The police headquarters spokesperson and assistant inspector general of police, Md Sohel Rana, speaking to Prothom Alo, said that if deaths occur in police custody and if the concerned members of police are proven to be guilty of criminal offence, then legal action is taken.
There are also allegations that in many cases, the plaintiff compromises or is forced to compromise. And in many instances the plaintiff is unaware of how far the case has progressed. Prothom Alo has investigated some such incidents.
There are reports of three cases being filed under this law in Noakhali. Abul Kasem, father of former Chhatra Dal leader Nazrul Islam, filed a case against four persons including the OC of Sonaimuri police station. He complained that on 16 September 2014 the Sonaimuri police station’s OC, with the help of the Bandar police, arrested Nazrul. They tried to force him to ‘confess’ killing Jubo League leader Arif Hossain. When he refused, they shot him in the leg and left him lying in front Abdul Malek Ukil Medical College in Noakhali. Later he was brought to the National Orthopaedic Hospital and Rehabilitation Institute (Pangu Hospital) where his leg was amputated.
The plaintiff’s lawyer Selim Shahi, speaking to Prothom Alo, said that so many cases were filed against the plaintiff that he probably just left the country.
It is the police’s duty to investigate cases thoroughly, no matter who the accused may be. It is true that if the investigations are not conducted properly, justice is not doneNur Mohammad, former IGP and ruling party MP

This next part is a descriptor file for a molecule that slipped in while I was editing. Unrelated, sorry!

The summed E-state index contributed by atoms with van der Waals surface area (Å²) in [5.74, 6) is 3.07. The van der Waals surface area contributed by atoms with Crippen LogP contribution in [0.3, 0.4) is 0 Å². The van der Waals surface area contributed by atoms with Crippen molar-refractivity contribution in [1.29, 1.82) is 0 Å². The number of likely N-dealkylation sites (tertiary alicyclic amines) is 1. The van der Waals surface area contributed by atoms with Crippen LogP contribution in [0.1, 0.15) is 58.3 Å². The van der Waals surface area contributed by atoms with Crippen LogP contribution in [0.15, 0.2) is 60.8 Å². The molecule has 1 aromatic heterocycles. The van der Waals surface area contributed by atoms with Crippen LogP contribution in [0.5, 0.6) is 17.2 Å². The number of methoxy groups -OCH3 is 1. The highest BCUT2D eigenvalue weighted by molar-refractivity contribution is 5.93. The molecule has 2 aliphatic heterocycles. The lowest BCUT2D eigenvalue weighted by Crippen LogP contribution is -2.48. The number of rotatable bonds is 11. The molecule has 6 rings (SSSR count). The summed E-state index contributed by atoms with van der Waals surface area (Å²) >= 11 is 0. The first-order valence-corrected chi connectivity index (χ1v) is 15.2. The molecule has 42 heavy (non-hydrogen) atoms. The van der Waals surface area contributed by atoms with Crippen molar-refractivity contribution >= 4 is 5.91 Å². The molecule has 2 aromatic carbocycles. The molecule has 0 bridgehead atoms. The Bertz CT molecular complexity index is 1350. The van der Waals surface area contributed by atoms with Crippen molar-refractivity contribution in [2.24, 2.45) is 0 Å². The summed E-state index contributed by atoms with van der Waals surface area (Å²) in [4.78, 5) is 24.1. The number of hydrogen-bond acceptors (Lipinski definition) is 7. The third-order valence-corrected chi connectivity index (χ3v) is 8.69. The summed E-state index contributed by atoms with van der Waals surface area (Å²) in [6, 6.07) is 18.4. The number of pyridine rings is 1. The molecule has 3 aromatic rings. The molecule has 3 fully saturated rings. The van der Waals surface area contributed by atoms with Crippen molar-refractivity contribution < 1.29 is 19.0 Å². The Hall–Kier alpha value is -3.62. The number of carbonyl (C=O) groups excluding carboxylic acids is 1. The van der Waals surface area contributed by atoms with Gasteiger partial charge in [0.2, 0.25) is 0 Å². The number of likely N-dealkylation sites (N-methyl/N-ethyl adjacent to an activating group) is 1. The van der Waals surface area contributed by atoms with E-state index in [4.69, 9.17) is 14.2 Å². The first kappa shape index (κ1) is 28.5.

Poet Mostafa Iqbal is the complainant in another case. His complaint is that on the night of 24 September 2015, constable Joy Chakma and ansar Liaqat Ali, picked up his son Rahman Iqbal (16), student of Class 10 at Noakhali Zila School, and tortured him at the police station. He filed a case in this regard and the police and ansar members were withdrawn. Later they both approached him and requested him to forgive them. When the police gave their final report, he did not reject it in court.
On 7 October of the same year, police SI Saifuddin and SI Suman Barua and three or four others were absolved of charges brought against them by Saidul Huq of Charkakra union, accusing them of torture in police custody.
When an accused person Mahfuz Rahman died on 26 July 2017 while on remand at the Nachol police station in Chapainawabganj, a case was filed in this regard. Lawyer in the case, Akramul Islam, said his client finally compromised after running the case for a year. And the police issued their final report.
Senior deputy director of Ain O Salish Kendra, Neela Goswami, told Prothom Alo, it is extremely difficult for many to file a case under this law. Even if the victim’s family manages to get assistance and support to file the case, finally most of them compromise.